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USB, clearer performance with new names | come during the year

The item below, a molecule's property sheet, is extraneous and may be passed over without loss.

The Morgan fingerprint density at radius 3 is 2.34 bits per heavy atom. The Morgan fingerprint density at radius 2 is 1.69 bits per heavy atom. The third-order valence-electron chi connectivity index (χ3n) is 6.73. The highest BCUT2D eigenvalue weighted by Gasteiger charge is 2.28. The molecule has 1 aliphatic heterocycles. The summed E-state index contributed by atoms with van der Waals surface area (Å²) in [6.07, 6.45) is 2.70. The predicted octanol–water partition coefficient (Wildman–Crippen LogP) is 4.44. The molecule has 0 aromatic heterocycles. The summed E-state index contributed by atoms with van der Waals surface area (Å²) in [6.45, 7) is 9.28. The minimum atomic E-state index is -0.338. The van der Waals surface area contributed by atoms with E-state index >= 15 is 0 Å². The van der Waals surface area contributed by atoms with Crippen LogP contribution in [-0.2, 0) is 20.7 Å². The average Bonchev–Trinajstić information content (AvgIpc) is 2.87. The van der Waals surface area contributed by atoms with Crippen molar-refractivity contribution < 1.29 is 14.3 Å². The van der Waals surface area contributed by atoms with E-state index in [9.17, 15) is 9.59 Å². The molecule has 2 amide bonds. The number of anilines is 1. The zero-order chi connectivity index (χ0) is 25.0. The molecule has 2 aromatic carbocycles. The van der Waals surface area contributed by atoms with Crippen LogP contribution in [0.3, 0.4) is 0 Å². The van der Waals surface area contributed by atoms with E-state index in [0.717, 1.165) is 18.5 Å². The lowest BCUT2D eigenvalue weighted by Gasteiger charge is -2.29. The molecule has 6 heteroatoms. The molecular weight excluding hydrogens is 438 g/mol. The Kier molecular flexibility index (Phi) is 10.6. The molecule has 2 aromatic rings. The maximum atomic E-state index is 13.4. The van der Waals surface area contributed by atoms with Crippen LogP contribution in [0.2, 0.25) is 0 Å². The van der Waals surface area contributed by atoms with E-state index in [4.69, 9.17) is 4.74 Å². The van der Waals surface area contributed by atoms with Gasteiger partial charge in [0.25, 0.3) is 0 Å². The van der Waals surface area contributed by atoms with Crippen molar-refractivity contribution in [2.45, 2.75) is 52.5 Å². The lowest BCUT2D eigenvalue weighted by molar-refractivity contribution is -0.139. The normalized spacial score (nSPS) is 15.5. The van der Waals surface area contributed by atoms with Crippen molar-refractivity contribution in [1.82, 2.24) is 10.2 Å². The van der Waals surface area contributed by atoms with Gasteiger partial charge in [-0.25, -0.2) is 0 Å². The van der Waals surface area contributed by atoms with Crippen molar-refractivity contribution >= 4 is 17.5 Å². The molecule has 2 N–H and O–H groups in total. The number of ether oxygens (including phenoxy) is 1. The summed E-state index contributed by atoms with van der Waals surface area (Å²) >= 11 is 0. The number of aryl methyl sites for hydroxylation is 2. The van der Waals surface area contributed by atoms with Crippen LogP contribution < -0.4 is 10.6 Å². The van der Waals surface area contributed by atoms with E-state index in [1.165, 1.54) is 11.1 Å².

The novelty in the labels for USB sockets and connectors comes from the USB-IF Certification Authority, which has updated guidelines and logos making it easier to identify and perform different devices. And so comes the end of the SuperSpeed ​​branding, which many don’t know or remember because it has always been referred to as the USB 3 standard. As a logical consequence, the USB 4 standard is also slowly being abandoned, in favor of simpler and clearer nomenclature aimed at end users. The changes took effect early this quarter and could begin to appear on products and funds by the end of the year, according to USB-IF President and Chief Operating Officer Jeff Ravencraft. It’s good to point out that all products that were approved prior to the changes will still be able to use the old brands. Ravencraft explained that the new brand is designed to prioritize performance rather than the USB version it’s based on, as clarified after a call with The Verge. “When we started to update our brand, we did many focus group studies with different types of consumers and none of these people understood the messaging and the brand, nor did they understand the review control or the specification names. Consumers want to know, and what we have learned are two key things: what What is the highest level of data exchange performance that a product can achieve? And what is the highest level of power I can get from this product?” That’s all they want to know. And here comes more clear indications, as shown in the top image, about the actual speeds of certified USB devices. So instead of the version number, we’ll have USB 10 Gbps, 20 Gbps, 40 and so on. For example, when USB 4 v2.0 comes out, it will be known as USB 80 Gbps. But it will not be enough to indicate the data throughput, because, as Ravencraft has pointed out, packets will necessarily have to report other basic data, such as the freight strength expressed in Watts. The new mark applies regardless of the type of USB port, be it USB Type-A, microUSB or USB Type-C, but only the latest version is able to support transfer speeds above 10Gbps. To be precise, there are two exceptions to all these rules and they are USB Hi-Speed, which are all known as USB 2.0 and USB 1.0. Their speeds are considered ‘old’ and therefore will not be indicated next to the label on the packaging. But it covers only a fraction of the total number of USB products on the market. This is because unlike specifications like Thunderbolt 4, which manufacturers must license directly from Intel, USB is an open standard that anyone can use for free. This feature has made it ubiquitous in the markets, but as a side effect, USB-IF is virtually unable to prevent companies from creating USB products that conform to specifications with applicable standards. The first products should already see the adoption of the new brands by the end of the year, we just have to wait a little longer.

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